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Rust DataBase Connectivity (RDBC) (andygrove.io)
167 points by andygrove 8 days ago | hide | past | web | favorite | 23 comments

1. Can `Box<dyn RowAccessor>` even work like that, considering it's not object safe? My understanding is that adding the `Self:Sized` bound to `get` makes it compile, but also means that this method won't be available in a dynamic context, so the accessor you get from the rowset is completely useless.

2. Why do the accessors return results? IO errors should already happen when loading into the rowset. So at that point the only error the column accessor could run into is an out of bounds index, which is a panic worthy programming error.

3. Why do the accessors return options? Shouldn't that be absorbed into the generic `T` and only be used for nullable columns?

4. Why return owned accessors (boxes) instead of references?

5. Columnar datastorage without any low level access to the in-memory representation seems rather pointless, for a performance point of view. You can't access it with SIMD instructions and incur an indirect call overhead for each accessed element. Do you expect people to downcast the column accessor to a specific type for high performance access?

IMO abstracting over storage formats via dynamic dispatch is the wrong approach. The proper way is making all types take a generic a parameter for the format.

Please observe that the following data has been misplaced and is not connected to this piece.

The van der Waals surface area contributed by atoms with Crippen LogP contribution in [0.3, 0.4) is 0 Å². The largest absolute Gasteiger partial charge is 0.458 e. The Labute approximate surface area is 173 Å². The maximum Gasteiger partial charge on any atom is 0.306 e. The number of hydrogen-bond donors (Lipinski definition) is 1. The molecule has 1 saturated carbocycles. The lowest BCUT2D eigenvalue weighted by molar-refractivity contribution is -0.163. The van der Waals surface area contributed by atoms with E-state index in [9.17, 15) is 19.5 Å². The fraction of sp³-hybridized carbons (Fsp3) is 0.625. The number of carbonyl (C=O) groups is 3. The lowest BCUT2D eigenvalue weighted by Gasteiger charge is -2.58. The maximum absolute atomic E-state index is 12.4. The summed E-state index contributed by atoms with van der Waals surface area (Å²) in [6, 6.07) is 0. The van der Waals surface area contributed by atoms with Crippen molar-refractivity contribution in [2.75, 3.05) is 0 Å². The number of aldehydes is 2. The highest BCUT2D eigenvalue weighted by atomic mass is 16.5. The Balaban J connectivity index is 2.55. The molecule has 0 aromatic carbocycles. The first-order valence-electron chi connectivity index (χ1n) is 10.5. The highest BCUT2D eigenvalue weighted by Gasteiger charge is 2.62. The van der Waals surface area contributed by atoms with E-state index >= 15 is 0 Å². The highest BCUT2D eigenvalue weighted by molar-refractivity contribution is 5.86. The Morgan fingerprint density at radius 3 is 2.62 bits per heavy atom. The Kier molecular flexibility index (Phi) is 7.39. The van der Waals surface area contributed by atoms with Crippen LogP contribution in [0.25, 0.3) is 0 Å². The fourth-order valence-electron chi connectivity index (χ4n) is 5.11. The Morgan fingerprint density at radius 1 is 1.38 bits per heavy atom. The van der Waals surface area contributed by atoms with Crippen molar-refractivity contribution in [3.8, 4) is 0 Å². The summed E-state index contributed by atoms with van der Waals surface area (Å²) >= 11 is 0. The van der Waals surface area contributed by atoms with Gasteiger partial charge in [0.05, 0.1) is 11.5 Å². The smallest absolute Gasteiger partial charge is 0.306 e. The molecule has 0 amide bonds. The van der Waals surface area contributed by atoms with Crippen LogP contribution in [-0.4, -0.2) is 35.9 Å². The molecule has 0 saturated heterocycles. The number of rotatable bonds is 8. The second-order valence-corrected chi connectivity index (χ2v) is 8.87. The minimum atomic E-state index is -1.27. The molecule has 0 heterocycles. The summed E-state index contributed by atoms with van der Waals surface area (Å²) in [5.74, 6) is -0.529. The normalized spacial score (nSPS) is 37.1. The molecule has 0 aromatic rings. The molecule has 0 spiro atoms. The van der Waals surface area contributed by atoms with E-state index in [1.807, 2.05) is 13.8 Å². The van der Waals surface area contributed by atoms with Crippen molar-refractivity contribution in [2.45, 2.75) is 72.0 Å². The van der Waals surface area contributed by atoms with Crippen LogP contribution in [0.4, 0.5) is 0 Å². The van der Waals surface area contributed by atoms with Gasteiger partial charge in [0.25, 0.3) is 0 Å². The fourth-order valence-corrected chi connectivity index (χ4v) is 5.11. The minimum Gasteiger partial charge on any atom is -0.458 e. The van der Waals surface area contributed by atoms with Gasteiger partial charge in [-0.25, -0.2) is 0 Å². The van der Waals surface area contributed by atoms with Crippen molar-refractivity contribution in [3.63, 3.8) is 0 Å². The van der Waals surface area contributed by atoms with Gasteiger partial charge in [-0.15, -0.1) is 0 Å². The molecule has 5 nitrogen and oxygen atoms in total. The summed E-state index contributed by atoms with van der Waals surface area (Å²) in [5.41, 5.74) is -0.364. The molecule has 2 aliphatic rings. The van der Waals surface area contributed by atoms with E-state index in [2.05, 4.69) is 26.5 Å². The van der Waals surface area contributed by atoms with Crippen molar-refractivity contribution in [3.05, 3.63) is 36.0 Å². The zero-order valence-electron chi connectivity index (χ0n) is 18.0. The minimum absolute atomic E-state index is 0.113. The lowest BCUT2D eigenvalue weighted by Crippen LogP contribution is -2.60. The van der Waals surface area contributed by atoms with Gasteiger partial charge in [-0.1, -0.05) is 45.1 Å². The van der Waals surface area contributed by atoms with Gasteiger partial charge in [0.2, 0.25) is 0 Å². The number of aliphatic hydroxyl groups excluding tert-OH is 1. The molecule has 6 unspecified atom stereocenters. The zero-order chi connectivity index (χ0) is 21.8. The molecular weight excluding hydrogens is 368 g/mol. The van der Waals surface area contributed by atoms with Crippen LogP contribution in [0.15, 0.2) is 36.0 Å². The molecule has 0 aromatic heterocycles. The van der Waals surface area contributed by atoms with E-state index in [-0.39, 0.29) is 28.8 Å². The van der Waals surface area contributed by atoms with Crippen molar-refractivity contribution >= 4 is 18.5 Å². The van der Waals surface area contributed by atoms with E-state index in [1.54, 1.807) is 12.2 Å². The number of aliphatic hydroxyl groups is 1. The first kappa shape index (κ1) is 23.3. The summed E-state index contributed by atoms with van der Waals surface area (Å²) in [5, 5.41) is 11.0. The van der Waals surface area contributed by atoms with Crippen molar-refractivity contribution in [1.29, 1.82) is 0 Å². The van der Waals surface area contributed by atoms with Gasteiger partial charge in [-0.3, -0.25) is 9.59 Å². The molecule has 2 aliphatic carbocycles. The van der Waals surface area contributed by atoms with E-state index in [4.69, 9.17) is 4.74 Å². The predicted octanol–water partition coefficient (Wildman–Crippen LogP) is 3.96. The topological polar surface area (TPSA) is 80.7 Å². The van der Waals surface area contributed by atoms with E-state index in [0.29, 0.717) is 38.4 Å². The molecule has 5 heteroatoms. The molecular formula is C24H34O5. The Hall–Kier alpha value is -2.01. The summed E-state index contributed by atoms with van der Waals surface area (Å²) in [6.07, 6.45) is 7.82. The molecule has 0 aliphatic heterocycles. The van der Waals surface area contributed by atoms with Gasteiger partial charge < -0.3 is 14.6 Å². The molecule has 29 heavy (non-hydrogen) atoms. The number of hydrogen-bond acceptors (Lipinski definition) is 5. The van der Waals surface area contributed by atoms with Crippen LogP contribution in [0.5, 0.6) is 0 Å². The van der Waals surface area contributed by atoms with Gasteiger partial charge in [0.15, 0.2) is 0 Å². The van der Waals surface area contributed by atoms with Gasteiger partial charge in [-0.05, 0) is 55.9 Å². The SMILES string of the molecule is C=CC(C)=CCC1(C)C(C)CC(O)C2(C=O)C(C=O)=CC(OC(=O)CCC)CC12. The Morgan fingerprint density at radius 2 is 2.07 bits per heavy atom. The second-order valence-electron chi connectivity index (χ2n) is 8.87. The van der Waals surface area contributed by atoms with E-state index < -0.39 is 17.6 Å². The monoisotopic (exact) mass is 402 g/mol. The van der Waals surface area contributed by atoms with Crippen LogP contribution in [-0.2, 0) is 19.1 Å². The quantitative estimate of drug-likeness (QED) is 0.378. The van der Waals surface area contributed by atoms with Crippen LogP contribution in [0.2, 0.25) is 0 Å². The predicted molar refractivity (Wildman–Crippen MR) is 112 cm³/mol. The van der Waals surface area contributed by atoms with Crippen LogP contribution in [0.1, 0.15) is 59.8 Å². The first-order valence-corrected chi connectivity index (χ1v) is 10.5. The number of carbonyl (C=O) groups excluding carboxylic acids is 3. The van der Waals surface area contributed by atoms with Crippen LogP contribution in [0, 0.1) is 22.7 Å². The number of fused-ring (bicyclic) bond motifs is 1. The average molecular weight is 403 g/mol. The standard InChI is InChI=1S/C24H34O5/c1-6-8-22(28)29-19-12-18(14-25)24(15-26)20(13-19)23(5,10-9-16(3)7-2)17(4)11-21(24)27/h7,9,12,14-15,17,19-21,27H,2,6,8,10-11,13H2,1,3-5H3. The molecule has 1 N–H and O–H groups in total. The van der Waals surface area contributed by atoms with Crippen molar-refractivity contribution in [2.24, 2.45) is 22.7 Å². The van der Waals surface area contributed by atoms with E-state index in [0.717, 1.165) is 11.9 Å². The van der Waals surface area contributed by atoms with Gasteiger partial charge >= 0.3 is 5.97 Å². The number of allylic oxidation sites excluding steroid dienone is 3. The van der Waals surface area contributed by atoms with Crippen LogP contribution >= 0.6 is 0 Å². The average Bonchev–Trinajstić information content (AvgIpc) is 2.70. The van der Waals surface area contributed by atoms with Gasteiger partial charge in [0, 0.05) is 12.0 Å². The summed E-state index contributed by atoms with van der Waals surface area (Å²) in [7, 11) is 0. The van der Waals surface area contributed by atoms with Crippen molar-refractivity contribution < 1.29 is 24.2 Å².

What you write sounds extremely sensible to me! Thoughts:

2. Loading the rows might be lazy, using a cursor etc, so you could encounter IO errors while traversing the rowset. You really, really want lazy rowsets for iterating enormous results without having to materialise the whole lot in memory.

5. Maybe as well as element-by-element access, there should be some sort of bulk access to get a buffer full of elements in one go.

A. I'd like to see some way to use a ColumnAccessor, or some other thing, to access elements in a row. I would like to write code like:

    use std::io::Result as IoResult;
    struct Column<T> {
        column_type: std::marker::PhantomData<T>,
    struct Row {}
    impl Row {
        fn get<T>(&self, column: &Column<T>) -> T { unimplemented!(); }
    struct RowSet {}
    impl RowSet {
        fn get_column<T>(&self, name: &str) -> IoResult<&Column<T>> { unimplemented!(); }
        fn get_row(&self, index: u64) -> IoResult<&Row> { unimplemented!(); }
    pub fn main() -> IoResult<()> {
        let rows = RowSet {};
        let weight_column = rows.get_column::<f32>("weight")?;